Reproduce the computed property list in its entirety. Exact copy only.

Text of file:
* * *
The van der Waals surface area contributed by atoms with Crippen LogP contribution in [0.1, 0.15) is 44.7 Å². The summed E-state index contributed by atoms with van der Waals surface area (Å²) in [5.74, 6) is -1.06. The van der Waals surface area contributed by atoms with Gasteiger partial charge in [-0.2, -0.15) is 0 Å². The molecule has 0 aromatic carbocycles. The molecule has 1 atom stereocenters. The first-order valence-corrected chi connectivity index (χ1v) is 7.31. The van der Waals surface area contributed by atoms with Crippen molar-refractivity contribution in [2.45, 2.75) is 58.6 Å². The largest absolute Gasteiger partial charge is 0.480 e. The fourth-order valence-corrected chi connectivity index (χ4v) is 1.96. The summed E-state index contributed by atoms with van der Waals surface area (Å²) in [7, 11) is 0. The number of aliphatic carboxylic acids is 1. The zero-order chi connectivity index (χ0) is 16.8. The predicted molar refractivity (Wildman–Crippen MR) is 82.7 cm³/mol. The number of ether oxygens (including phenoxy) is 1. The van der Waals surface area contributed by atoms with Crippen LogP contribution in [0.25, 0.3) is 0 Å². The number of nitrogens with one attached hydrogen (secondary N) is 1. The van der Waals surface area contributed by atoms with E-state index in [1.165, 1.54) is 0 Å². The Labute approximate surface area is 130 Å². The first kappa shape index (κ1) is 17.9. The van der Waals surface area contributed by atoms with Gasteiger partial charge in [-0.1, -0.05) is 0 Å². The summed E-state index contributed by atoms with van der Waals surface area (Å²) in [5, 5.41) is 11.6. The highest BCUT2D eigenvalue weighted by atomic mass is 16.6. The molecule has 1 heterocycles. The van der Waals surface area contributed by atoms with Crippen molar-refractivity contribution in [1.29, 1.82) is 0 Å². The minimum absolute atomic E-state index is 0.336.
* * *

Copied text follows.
The van der Waals surface area contributed by atoms with Crippen LogP contribution in [0.1, 0.15) is 44.7 Å². The summed E-state index contributed by atoms with van der Waals surface area (Å²) in [5.74, 6) is -1.06. The van der Waals surface area contributed by atoms with Gasteiger partial charge in [-0.2, -0.15) is 0 Å². The molecule has 0 aromatic carbocycles. The molecule has 1 atom stereocenters. The first-order valence-corrected chi connectivity index (χ1v) is 7.31. The van der Waals surface area contributed by atoms with Crippen molar-refractivity contribution in [2.45, 2.75) is 58.6 Å². The largest absolute Gasteiger partial charge is 0.480 e. The fourth-order valence-corrected chi connectivity index (χ4v) is 1.96. The summed E-state index contributed by atoms with van der Waals surface area (Å²) in [7, 11) is 0. The number of aliphatic carboxylic acids is 1. The zero-order chi connectivity index (χ0) is 16.8. The predicted molar refractivity (Wildman–Crippen MR) is 82.7 cm³/mol. The number of ether oxygens (including phenoxy) is 1. The van der Waals surface area contributed by atoms with Crippen LogP contribution in [0.25, 0.3) is 0 Å². The number of nitrogens with one attached hydrogen (secondary N) is 1. The van der Waals surface area contributed by atoms with E-state index in [1.165, 1.54) is 0 Å². The Labute approximate surface area is 130 Å². The first kappa shape index (κ1) is 17.9. The van der Waals surface area contributed by atoms with Gasteiger partial charge in [-0.1, -0.05) is 0 Å². The summed E-state index contributed by atoms with van der Waals surface area (Å²) in [5, 5.41) is 11.6. The highest BCUT2D eigenvalue weighted by atomic mass is 16.6. The molecule has 1 heterocycles. The van der Waals surface area contributed by atoms with Crippen molar-refractivity contribution in [1.29, 1.82) is 0 Å². The minimum absolute atomic E-state index is 0.336.